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The Way We Were

 


In the Sentinel 100, 75, 50 and 25 years ago.

September 4, 1913: The cannery tender Irene Barnes of the Lake Bay cannery caught fire early yesterday morning, Wednesday and exploded splitting the boat wide open and seriously burning Captain M.L. Burke and slightly injuring E. Chryton, who worked as a deckhand on the boat. The explosion occurred as Mr. Burke was lighting a gasoline stove to prepare his breakfast early in the morning. It seems that the gasoline tank was leaking and had filled the bilge with gasoline and as soon as a match was struck the whole inside of the boat took fire, with a loud explosion which split the boat wide open. Captain Burke barely escaped with his life, reaching the ladder as the boat started to sink and in almost an unknown way he climbed up the ladder where several persons had gathered to learn the cause of the explosion, who took the lines off the wharf and pulled the boat up to shallow waters where she sank and in all probabilities the engine will be saved.

August 26, 1938: Cannery Workers Auxiliary Union members, under a committee headed by Mrs. C.L. Wies, president of the union, Mrs. Henry Bowman and Mrs. S.W. Jenkins are giving a dance Saturday night at ANB Hall. As a departure from the usual admission of one dollar for men, a general admission of 25 cents is being charged. Tickets were on sale Wednesday night and are finding a ready sale. Business houses in Wrangell were approached for donations for spot prizes, valued at not over one dollar, but some firms insisted on giving more. The Diamond K Packing Company donated a case of salmon. Mrs. Lee Chisholm, Mrs. Mary Grant and Mrs. Helen Ronning each donated a case of beer from their beer parlors. The cases will be broken up Mrs. Wies stated into spot prizes of not over one dollar value.

August 16, 1963: In the soft light of candles, at the St. Philip's Episcopal Church last Saturday evening Miss Suzanne Maryella Grant became the bride of John Robinson Leverett of Bellingham, Wash. The Rev. W.C. Files pronounced the vows. The bride was given in marriage by her father, Mr. Neil Grant. As “something borrowed” the bride wore her cousin's, Mrs. Joseph Smith's wedding gown of imported white silk organzo over satin with a bodice and train of French Alencon lace. Her shoulder length veil was attached to a white rose clustered with stephanotis and her bouquet was white orchids and stephanotis over a white prayer book given to her by her choir instructor at St. Philip's church, Mrs. John Coulter. Miss Karen Gudmundson of Bellingham was bridesmaid and wore a sheath of Pistachio green silk shantung with a matching veil. She carried a cascade of gold and bronze chrysanthemums. Mr. Gene Abbott of Bellingham, was best man. The bride and groom and their attendants were all schoolmates of Western Washington College of Education at Bellingham.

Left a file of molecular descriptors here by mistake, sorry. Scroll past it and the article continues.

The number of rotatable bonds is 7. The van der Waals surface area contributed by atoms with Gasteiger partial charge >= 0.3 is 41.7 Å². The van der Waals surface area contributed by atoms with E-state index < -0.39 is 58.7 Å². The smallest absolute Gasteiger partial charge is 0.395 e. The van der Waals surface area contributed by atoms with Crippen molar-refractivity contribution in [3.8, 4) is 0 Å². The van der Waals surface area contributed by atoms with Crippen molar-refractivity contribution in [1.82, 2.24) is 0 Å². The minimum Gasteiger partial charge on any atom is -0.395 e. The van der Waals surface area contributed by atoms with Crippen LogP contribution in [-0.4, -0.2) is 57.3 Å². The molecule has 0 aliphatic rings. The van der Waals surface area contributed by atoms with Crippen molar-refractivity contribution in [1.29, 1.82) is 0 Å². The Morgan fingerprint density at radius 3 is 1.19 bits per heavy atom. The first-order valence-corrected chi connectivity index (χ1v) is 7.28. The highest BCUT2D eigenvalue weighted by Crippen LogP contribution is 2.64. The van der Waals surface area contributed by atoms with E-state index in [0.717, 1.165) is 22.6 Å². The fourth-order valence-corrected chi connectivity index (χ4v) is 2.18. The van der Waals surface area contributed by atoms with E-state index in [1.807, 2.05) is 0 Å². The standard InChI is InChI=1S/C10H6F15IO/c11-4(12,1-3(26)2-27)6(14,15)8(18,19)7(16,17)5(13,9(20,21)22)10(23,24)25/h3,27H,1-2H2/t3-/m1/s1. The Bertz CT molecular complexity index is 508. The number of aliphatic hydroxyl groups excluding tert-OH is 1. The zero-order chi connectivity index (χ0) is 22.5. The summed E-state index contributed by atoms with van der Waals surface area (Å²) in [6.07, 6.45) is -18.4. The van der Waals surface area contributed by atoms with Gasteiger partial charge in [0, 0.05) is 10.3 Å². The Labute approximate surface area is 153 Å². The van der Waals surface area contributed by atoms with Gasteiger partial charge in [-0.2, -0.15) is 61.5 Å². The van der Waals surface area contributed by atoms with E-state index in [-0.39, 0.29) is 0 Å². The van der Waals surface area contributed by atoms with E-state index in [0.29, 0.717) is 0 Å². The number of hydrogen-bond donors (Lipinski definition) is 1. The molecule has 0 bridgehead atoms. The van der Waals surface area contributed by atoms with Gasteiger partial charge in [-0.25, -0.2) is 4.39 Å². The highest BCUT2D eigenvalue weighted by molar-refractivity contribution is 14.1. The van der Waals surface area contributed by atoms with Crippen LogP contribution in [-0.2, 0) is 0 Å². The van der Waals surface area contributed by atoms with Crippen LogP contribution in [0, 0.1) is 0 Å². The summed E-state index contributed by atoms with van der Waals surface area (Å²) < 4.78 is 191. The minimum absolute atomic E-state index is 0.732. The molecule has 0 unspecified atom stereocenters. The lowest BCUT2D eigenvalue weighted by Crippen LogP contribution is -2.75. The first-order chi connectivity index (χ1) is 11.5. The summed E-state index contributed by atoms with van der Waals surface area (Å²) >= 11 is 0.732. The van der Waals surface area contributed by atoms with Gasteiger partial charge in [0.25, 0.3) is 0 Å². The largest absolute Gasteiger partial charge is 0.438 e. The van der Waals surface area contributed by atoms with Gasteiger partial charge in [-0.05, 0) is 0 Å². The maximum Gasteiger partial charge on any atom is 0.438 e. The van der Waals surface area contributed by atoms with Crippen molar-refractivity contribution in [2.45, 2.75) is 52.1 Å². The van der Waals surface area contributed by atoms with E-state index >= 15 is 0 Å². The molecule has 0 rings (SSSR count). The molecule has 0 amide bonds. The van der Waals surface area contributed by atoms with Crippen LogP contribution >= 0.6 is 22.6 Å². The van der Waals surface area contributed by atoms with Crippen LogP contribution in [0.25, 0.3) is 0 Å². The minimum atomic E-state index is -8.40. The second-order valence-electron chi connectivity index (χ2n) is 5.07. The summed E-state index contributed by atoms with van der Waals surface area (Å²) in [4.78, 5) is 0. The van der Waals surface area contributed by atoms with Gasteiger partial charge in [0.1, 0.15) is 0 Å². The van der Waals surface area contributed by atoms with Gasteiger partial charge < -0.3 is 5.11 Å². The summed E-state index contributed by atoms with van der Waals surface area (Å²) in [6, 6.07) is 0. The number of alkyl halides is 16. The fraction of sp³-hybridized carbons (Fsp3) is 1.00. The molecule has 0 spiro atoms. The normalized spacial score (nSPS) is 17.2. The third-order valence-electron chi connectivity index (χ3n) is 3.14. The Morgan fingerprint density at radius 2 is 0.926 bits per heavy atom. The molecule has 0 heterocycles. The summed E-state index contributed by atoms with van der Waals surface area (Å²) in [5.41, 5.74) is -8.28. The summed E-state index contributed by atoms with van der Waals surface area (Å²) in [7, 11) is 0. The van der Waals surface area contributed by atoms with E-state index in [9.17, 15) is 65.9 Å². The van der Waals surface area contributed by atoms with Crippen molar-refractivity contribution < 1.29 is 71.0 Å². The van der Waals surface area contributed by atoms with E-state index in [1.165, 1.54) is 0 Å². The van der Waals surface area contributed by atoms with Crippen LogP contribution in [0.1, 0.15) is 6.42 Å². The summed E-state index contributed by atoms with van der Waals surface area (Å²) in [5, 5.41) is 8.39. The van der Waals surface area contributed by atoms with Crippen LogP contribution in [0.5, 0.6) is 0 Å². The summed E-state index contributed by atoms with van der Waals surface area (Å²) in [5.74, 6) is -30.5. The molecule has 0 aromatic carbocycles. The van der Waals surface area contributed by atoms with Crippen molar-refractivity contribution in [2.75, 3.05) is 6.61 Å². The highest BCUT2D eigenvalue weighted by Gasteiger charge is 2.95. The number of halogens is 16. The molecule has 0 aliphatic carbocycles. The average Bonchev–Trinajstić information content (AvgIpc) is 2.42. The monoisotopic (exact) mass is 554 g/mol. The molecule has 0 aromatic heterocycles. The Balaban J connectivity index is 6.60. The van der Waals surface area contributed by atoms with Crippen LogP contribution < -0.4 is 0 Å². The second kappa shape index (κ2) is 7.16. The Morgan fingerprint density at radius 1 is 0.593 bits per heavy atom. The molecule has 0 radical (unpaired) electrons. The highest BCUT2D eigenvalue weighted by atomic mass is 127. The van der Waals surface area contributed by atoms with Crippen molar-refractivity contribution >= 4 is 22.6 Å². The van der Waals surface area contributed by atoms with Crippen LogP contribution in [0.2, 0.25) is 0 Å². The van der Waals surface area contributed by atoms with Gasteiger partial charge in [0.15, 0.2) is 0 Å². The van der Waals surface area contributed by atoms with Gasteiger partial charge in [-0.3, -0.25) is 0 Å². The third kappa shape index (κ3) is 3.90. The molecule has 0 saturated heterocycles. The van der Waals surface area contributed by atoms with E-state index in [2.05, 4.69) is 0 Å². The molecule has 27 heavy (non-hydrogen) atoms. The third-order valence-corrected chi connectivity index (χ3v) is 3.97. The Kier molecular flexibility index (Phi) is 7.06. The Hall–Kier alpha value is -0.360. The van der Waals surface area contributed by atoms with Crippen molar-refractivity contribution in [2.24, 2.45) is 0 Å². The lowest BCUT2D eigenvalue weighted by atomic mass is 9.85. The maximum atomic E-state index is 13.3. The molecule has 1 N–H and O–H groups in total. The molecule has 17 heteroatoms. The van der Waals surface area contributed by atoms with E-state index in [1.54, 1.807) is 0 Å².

August 25, 1988: The Wrangell Hospital Board needs a minimum of $561,000, and perhaps as much as $1.3 million, just to complete expansion and remodeling of the facility. Board members at a special meeting Tuesday learned that a second round of bids let for the job came in far higher than the $1.25 million left in the budget. Board members made no decision on how to cope with the financial problem. Instead, they agreed to meet again today to put together a list of options, then present that list to the City Council at a special meeting set for 5 p.m. Aug. 30. Included in the latest round of bids were those for remodeling the existing hospital to meet state health code, putting a roof over the structure, exterior finishing and completing the electrical system for the facility. Only two contractors, Ritchie Construction of Wrangell and Dawson Construction of Washington state, once again bid on the jobs. By taking the lowest bids for various portions of the work, Hospital Administrator John Vowell said the price tag overall would come to about $1.8 million. Such a decision could create a problem with more than one contractor working on the premises at one time, he said, and he cautioned that any conficts could result in monetary claims against the project.

 

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